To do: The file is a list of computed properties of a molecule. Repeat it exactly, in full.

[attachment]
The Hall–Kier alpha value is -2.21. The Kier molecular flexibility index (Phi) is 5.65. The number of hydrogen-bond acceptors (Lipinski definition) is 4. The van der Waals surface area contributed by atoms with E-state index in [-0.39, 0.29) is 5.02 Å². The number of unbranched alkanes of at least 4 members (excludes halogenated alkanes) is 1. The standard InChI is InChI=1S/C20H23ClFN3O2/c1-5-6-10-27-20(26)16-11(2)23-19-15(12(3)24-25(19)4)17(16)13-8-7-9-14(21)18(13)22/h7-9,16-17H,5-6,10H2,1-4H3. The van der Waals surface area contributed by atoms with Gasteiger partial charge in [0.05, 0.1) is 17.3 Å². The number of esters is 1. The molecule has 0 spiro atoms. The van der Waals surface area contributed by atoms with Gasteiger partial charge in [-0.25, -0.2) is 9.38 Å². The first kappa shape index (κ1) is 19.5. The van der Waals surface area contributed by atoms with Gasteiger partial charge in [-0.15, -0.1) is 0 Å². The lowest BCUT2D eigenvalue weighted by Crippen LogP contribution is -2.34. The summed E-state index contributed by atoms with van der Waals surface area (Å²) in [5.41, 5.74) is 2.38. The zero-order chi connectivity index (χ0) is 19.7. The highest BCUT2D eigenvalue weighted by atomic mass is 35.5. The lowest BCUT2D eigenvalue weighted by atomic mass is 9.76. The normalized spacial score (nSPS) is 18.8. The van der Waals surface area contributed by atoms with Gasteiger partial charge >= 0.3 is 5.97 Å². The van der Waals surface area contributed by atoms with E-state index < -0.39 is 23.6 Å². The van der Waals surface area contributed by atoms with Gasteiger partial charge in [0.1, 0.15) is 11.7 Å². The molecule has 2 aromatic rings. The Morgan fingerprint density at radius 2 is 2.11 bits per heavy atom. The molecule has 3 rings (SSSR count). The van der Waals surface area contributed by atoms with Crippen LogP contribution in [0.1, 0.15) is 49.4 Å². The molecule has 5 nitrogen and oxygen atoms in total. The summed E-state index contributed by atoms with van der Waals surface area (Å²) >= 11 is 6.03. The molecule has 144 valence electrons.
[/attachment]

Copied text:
The Hall–Kier alpha value is -2.21. The Kier molecular flexibility index (Phi) is 5.65. The number of hydrogen-bond acceptors (Lipinski definition) is 4. The van der Waals surface area contributed by atoms with E-state index in [-0.39, 0.29) is 5.02 Å². The number of unbranched alkanes of at least 4 members (excludes halogenated alkanes) is 1. The standard InChI is InChI=1S/C20H23ClFN3O2/c1-5-6-10-27-20(26)16-11(2)23-19-15(12(3)24-25(19)4)17(16)13-8-7-9-14(21)18(13)22/h7-9,16-17H,5-6,10H2,1-4H3. The van der Waals surface area contributed by atoms with Gasteiger partial charge in [0.05, 0.1) is 17.3 Å². The number of esters is 1. The molecule has 0 spiro atoms. The van der Waals surface area contributed by atoms with Gasteiger partial charge in [-0.25, -0.2) is 9.38 Å². The first kappa shape index (κ1) is 19.5. The van der Waals surface area contributed by atoms with Gasteiger partial charge in [-0.15, -0.1) is 0 Å². The lowest BCUT2D eigenvalue weighted by Crippen LogP contribution is -2.34. The summed E-state index contributed by atoms with van der Waals surface area (Å²) in [5.41, 5.74) is 2.38. The zero-order chi connectivity index (χ0) is 19.7. The highest BCUT2D eigenvalue weighted by atomic mass is 35.5. The lowest BCUT2D eigenvalue weighted by atomic mass is 9.76. The normalized spacial score (nSPS) is 18.8. The van der Waals surface area contributed by atoms with Gasteiger partial charge >= 0.3 is 5.97 Å². The van der Waals surface area contributed by atoms with E-state index < -0.39 is 23.6 Å². The van der Waals surface area contributed by atoms with Gasteiger partial charge in [0.1, 0.15) is 11.7 Å². The molecule has 2 aromatic rings. The Morgan fingerprint density at radius 2 is 2.11 bits per heavy atom. The molecule has 3 rings (SSSR count). The van der Waals surface area contributed by atoms with Crippen LogP contribution in [0.1, 0.15) is 49.4 Å². The molecule has 5 nitrogen and oxygen atoms in total. The summed E-state index contributed by atoms with van der Waals surface area (Å²) >= 11 is 6.03. The molecule has 144 valence electrons.